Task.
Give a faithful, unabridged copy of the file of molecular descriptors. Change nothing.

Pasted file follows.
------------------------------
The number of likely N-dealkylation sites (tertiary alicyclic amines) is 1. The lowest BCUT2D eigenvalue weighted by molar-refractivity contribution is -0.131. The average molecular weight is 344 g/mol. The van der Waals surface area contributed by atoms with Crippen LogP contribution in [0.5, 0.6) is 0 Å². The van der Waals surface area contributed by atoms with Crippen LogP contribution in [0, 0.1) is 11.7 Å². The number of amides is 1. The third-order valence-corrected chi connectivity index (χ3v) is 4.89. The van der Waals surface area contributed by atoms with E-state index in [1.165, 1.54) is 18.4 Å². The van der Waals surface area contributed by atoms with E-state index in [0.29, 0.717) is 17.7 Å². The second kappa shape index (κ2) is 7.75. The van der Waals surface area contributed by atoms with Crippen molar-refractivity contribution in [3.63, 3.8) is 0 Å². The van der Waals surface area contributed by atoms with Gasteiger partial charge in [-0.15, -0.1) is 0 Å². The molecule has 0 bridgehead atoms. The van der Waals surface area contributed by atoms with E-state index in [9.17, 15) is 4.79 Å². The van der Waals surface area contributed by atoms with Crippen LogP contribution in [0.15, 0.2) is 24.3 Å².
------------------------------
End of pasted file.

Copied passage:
The number of likely N-dealkylation sites (tertiary alicyclic amines) is 1. The lowest BCUT2D eigenvalue weighted by molar-refractivity contribution is -0.131. The average molecular weight is 344 g/mol. The van der Waals surface area contributed by atoms with Crippen LogP contribution in [0.5, 0.6) is 0 Å². The van der Waals surface area contributed by atoms with Crippen LogP contribution in [0, 0.1) is 11.7 Å². The number of amides is 1. The third-order valence-corrected chi connectivity index (χ3v) is 4.89. The van der Waals surface area contributed by atoms with E-state index in [1.165, 1.54) is 18.4 Å². The van der Waals surface area contributed by atoms with E-state index in [0.29, 0.717) is 17.7 Å². The second kappa shape index (κ2) is 7.75. The van der Waals surface area contributed by atoms with Crippen molar-refractivity contribution in [3.63, 3.8) is 0 Å². The van der Waals surface area contributed by atoms with Gasteiger partial charge in [-0.15, -0.1) is 0 Å². The molecule has 0 bridgehead atoms. The van der Waals surface area contributed by atoms with E-state index in [9.17, 15) is 4.79 Å². The van der Waals surface area contributed by atoms with Crippen LogP contribution in [0.15, 0.2) is 24.3 Å².